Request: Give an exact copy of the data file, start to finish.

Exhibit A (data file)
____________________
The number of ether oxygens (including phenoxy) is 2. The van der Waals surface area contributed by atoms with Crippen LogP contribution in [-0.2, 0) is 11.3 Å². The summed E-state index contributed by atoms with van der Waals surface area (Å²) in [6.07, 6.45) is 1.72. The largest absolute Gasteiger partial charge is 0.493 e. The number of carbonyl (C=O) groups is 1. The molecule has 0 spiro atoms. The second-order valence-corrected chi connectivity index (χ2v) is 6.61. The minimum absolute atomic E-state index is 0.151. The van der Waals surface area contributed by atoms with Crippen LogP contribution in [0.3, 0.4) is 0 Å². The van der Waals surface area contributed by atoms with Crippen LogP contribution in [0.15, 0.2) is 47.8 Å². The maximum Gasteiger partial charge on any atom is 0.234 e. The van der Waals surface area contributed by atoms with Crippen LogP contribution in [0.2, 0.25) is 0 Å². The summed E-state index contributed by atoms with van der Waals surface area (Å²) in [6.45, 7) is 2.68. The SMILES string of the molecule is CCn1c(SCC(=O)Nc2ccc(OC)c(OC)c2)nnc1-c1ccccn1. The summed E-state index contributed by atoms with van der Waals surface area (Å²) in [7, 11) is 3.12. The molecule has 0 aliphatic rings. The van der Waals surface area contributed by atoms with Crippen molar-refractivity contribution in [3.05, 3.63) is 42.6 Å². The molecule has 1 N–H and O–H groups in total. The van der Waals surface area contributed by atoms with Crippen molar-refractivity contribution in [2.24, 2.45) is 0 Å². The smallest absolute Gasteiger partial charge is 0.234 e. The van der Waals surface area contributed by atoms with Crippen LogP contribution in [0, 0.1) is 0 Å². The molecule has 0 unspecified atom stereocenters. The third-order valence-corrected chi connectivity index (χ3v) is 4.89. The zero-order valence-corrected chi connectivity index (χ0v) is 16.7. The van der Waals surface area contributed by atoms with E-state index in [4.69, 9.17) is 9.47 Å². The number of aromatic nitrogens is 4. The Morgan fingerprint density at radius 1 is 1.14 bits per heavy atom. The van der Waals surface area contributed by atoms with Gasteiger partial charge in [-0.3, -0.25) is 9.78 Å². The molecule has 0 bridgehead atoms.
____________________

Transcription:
The number of ether oxygens (including phenoxy) is 2. The van der Waals surface area contributed by atoms with Crippen LogP contribution in [-0.2, 0) is 11.3 Å². The summed E-state index contributed by atoms with van der Waals surface area (Å²) in [6.07, 6.45) is 1.72. The largest absolute Gasteiger partial charge is 0.493 e. The number of carbonyl (C=O) groups is 1. The molecule has 0 spiro atoms. The second-order valence-corrected chi connectivity index (χ2v) is 6.61. The minimum absolute atomic E-state index is 0.151. The van der Waals surface area contributed by atoms with Crippen LogP contribution in [0.3, 0.4) is 0 Å². The van der Waals surface area contributed by atoms with Crippen LogP contribution in [0.15, 0.2) is 47.8 Å². The maximum Gasteiger partial charge on any atom is 0.234 e. The van der Waals surface area contributed by atoms with Crippen LogP contribution in [0.2, 0.25) is 0 Å². The summed E-state index contributed by atoms with van der Waals surface area (Å²) in [6.45, 7) is 2.68. The SMILES string of the molecule is CCn1c(SCC(=O)Nc2ccc(OC)c(OC)c2)nnc1-c1ccccn1. The summed E-state index contributed by atoms with van der Waals surface area (Å²) in [7, 11) is 3.12. The molecule has 0 aliphatic rings. The van der Waals surface area contributed by atoms with Crippen molar-refractivity contribution in [3.05, 3.63) is 42.6 Å². The molecule has 1 N–H and O–H groups in total. The van der Waals surface area contributed by atoms with Crippen molar-refractivity contribution in [2.24, 2.45) is 0 Å². The smallest absolute Gasteiger partial charge is 0.234 e. The van der Waals surface area contributed by atoms with Crippen LogP contribution in [0, 0.1) is 0 Å². The molecule has 0 unspecified atom stereocenters. The third-order valence-corrected chi connectivity index (χ3v) is 4.89. The zero-order valence-corrected chi connectivity index (χ0v) is 16.7. The van der Waals surface area contributed by atoms with E-state index in [4.69, 9.17) is 9.47 Å². The number of aromatic nitrogens is 4. The Morgan fingerprint density at radius 1 is 1.14 bits per heavy atom. The van der Waals surface area contributed by atoms with Gasteiger partial charge in [-0.3, -0.25) is 9.78 Å². The molecule has 0 bridgehead atoms.